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The present and general condition of sanitary science


THE


PRESENT AND GENERAL CONDITION


OF


SANITARY SCIENCE.



BY

SIR EDWIN CHADWICK, K.C.B.

CORRESPONDING MEMBER OF THE INSTITUTE OF FRANCE, ETC., ETC.



An Address,

IN REPLY TO THE MEMORIAL PRESENTED AT THE
FESTIVAL DINNER, ON MARCH 2nd, 1889.


LONDON:
PRINTED FOR THE AUTHOR BY JAMES MELDRUM.
1889.



The accompanying Address is the short and, I fear, inadequate response to the Memorial presented to me on March the 2nd, 1889, at the First Avenue Hotel during the annual dinner of the Members of the Association of Sanitary Inspectors of Great Britain, over which my old sanitary colleague and ally in sanitation, Dr. Benjamin Ward Richardson, presided. The Address, prepared merely for a passing event, which, however, will never be erased from my memory, might have passed also with the occasion, but for the fact that those who were present, to all of whom my grateful recognitions are due, wish to hold it in the more permanent form in which it now appears.

EDWIN CHADWICK.



My dear Chairman, My Lords and Gentlemen, Members of the Association of Sanitary Inspectors of Great Britain,

I presume that I may accept the great kindness bestowed on me on the present occasion, partly as having regard to the unusually advanced age of the body, and partly as to the extent of the occupation of the mind, for the promotion of our science during that unusually long period. On the bodily account, it is due to those here, who are practically engaged in sanitary work, to state that it will be found on examination that the risks of death and wounds, especially in withstanding epidemics, are fully as great as those sustained by officers of the Naval and in the Military service. I have myself participated in those common risks, and although I probably owe the duration of such working ability as may yet remain to me, to exceptional hereditariness—for my father died at the age of 84, my grandfather at 95, and my two great-great-grandfathers as centenarians—these facts do not interfere with the point I have named, that men who have to fight for sanitation have sometimes to fight for life also.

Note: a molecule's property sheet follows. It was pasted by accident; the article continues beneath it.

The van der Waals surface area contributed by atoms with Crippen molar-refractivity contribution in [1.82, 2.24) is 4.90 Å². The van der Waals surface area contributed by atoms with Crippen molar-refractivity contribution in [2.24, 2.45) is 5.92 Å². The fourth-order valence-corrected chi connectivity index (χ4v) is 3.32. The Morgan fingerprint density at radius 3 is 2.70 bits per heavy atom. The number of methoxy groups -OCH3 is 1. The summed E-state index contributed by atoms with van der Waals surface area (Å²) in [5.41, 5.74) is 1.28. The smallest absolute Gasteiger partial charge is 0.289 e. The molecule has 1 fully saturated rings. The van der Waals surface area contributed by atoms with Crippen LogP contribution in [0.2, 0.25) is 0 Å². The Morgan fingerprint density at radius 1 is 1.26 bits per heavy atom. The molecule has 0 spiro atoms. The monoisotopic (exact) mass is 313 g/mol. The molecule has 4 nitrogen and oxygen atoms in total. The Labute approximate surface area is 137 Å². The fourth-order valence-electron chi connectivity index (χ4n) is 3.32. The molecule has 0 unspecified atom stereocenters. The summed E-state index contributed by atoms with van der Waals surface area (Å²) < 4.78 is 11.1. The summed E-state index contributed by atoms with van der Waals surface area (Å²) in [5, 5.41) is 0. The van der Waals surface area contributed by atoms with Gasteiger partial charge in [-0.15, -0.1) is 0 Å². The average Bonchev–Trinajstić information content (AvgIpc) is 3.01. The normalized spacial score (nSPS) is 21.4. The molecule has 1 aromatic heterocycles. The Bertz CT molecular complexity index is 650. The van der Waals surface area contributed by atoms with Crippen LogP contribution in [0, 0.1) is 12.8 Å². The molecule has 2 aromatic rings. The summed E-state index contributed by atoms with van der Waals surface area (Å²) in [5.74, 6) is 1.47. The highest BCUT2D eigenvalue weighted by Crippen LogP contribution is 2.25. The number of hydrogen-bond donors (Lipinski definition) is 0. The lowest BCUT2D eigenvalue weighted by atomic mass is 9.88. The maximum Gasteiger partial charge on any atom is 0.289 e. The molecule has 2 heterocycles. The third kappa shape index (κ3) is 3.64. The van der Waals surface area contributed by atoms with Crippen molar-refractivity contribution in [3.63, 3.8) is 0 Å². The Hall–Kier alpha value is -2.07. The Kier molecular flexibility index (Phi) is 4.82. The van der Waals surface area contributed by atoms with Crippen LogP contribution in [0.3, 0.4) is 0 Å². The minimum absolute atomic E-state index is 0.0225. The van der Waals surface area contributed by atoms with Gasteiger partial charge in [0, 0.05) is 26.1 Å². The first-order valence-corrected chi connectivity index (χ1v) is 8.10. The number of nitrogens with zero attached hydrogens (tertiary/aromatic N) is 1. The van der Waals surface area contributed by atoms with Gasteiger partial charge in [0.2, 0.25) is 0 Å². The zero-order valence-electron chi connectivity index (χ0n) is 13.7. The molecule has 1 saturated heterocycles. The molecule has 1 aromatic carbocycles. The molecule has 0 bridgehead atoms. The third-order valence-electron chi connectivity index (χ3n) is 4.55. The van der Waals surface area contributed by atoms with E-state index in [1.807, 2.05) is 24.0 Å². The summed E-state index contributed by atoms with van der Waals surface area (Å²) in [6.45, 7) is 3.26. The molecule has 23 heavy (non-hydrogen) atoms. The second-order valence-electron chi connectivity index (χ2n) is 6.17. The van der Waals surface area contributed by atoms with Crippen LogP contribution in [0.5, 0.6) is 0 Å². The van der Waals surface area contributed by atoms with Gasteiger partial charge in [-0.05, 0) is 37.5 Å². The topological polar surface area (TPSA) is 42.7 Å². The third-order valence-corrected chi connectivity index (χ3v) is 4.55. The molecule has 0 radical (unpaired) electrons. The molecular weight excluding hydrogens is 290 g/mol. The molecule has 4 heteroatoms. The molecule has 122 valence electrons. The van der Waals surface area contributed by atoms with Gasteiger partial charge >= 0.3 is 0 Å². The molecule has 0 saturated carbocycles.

Turning from this topic, let me now briefly state the chief present conditions to which we have advanced in the practical applications of our science, which are as yet very imperfectly known. I beg to premise that I state nothing upon hypothesis—nothing but well-examined experiences.